In mid-September of 2016, The Boeing Company - in partnership with Sweden's Saab - revealed their challenger for the lucrative United State Air Force "T-X" advanced jet trainer competition. The design was rolled out on September 13th at the Boeing St. Louis (Missouri) facility. It is a "clean sheet" design meaning that it has been engineered from the ground up and not based on an existing, proven aircraft already in service.
Initial Operating Capability (IOC) for the T-X is planned for 2023.
The basic approach is a conventionally-arranged aircraft sporting a high-mounted wing mainplane, twin vertical tail fins and a single engine installation. The engine, the General Electric GE F404 series turbofan, is aspirated by a split-air intake duct system. The crew of two are seated in tandem under a lightly-framed canopy - it is assumed the student in front with the instructor aft. The cockpit sits aft of a slender, pointed nosecone and the overall design exudes aerodynamic efficiency. The undercarriage is of a typical tricycle arrangement (of course retractable) with the main legs (single-wheeled) sitting under center mass of the aircraft and the nose leg (also single-wheeled) found under the cockpit floor. Some components of the aircraft are said to have been 3D-printed to help lower costs. Saab is said to be responsible for the middle and aft sections of the new aircraft.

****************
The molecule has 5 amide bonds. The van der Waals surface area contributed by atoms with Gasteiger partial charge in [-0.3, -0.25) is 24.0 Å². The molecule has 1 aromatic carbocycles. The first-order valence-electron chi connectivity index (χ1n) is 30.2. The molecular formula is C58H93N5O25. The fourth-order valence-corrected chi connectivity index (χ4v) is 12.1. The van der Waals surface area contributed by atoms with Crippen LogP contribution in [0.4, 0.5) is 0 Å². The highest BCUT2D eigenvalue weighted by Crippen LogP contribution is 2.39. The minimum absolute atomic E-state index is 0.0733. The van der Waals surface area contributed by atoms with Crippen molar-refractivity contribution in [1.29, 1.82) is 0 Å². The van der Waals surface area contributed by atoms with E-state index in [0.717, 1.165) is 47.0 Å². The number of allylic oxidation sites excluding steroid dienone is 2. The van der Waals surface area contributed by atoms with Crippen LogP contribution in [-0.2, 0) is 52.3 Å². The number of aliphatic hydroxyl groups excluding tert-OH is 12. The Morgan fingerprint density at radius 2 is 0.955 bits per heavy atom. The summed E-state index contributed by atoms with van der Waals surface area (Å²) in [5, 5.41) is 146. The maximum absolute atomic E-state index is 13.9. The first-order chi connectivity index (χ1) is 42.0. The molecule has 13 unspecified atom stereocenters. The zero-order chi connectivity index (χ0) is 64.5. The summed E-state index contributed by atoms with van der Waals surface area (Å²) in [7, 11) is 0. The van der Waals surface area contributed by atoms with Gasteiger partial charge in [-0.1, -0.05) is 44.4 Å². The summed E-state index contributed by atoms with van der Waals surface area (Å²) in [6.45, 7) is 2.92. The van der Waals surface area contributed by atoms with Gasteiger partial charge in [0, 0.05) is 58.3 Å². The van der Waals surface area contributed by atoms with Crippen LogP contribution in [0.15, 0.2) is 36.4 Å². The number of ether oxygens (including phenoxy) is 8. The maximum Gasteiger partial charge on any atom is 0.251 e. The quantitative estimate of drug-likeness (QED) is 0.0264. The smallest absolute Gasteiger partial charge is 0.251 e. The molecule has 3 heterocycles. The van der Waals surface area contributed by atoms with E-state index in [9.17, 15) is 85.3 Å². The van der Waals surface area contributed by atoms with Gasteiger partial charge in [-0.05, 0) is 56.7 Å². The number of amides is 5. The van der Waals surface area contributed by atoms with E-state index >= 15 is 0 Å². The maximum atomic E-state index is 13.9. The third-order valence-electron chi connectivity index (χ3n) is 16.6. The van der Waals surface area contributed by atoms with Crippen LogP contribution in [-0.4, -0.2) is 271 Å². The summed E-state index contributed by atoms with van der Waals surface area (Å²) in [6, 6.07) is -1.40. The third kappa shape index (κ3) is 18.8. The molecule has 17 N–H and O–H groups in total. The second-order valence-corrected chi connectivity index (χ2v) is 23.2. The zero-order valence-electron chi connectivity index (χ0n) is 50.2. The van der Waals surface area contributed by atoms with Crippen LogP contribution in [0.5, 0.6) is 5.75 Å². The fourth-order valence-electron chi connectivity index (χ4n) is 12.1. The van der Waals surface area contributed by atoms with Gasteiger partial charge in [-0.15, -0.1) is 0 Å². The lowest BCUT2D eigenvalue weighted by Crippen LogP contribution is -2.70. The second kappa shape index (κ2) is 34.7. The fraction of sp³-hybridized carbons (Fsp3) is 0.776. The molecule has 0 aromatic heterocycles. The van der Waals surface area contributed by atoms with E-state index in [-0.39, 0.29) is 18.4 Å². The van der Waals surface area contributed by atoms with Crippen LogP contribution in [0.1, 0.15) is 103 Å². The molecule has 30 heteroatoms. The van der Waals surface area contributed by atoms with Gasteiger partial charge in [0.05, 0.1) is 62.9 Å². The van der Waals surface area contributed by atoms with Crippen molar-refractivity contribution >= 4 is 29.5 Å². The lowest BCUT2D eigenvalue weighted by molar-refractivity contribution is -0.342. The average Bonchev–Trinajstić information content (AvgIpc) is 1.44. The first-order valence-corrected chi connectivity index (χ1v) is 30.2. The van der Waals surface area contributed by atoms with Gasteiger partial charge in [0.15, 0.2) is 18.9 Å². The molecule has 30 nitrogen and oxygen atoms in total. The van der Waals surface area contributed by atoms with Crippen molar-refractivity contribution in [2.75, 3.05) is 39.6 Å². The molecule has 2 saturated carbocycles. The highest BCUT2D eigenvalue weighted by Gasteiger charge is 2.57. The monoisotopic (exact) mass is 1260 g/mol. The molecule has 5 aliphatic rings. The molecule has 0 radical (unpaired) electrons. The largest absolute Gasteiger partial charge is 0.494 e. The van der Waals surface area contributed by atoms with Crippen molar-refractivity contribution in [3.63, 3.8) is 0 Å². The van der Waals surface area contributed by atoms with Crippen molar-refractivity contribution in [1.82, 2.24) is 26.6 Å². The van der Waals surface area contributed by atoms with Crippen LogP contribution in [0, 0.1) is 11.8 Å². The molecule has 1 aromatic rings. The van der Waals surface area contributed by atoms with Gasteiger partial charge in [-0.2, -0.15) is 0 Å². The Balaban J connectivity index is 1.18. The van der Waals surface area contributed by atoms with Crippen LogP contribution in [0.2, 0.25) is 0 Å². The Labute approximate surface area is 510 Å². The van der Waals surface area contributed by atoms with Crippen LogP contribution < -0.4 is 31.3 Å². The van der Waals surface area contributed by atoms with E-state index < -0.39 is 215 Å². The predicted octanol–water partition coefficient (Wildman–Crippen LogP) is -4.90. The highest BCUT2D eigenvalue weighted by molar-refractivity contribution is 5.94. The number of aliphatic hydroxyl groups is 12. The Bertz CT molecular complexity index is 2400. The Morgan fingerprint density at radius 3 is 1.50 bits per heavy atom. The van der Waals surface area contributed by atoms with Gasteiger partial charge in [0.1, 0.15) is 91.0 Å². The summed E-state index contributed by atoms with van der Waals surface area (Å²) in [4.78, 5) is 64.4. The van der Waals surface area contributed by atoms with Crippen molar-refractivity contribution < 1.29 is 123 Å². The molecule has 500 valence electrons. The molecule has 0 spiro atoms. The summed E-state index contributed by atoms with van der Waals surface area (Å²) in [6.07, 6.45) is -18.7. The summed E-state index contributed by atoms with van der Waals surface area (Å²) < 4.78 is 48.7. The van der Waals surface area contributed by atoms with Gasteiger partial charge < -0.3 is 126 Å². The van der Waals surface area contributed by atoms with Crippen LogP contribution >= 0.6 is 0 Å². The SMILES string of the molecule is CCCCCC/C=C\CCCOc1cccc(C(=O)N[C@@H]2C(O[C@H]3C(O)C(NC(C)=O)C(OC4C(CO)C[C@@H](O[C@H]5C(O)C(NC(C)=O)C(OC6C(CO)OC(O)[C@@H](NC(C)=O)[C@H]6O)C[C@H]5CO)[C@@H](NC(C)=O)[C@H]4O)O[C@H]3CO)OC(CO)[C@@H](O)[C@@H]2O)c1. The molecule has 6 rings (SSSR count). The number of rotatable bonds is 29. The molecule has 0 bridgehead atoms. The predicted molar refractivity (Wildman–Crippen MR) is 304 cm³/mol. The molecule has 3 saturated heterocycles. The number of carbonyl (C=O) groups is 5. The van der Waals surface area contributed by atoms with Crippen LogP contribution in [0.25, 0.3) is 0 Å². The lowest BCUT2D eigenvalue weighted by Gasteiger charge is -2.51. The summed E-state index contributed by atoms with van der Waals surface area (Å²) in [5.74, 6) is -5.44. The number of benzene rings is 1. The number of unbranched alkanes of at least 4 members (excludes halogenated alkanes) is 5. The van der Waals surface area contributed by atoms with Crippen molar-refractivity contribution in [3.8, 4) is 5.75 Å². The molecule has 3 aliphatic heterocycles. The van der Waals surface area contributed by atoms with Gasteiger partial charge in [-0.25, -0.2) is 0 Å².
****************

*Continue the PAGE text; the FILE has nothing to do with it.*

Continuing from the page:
Boeing/Saab promise high maneuverability and a high Angle-of-Attack (AoA) from their design. Logistical friendliness is also noted for the F404 engine in the Boeing-Saab T-X is the same already in the U.S. military pipeline as it powers the Boeing F/A-18 "Hornet" family.
Some 350 advanced trainers are sought by the service to replace the aging line of Northrop Grumman T-38 Talons. Northrop Grumman is also a challenger in the T-X competition along with Lockheed. Northrop revealed their T-X entry in August 2016 - the prototype also powered by the F404 engine. Boeing recently lost out to build the next-generation bomber for the USAF (this went to Northrop) so nabbing the T-X contract is something of a must. Its St. Louis production facility will also see a slowdown in work with the planned wrap-up of fighter production related to the F-15 and F/A-18 lines.
Two production-quality aircraft are ready for evaluation.
Values presented on this page for the Boeing-Saab T-X are estimated on the part of the author. They will be revised when official specifications of the aircraft are revealed by the manufacturer.
- X-Plane / Developmental
46.42 ft (14.15 m)
32.81 ft (10 m)
13.12 ft (4 m)
7,165 lb (3,250 kg)
12,125 lb (5,500 kg)
808 mph (1,300 kph; 702 kts)
50,000 feet (15,240 m; 9.47 miles)
1,143 miles (1,840 km; 994 nm)
33,500 ft/min (10,211 m/min)
T-7 "Red Hawk" - Base Series Designation.
T-7A - Initial production variant.
T-X - Developmental program designation.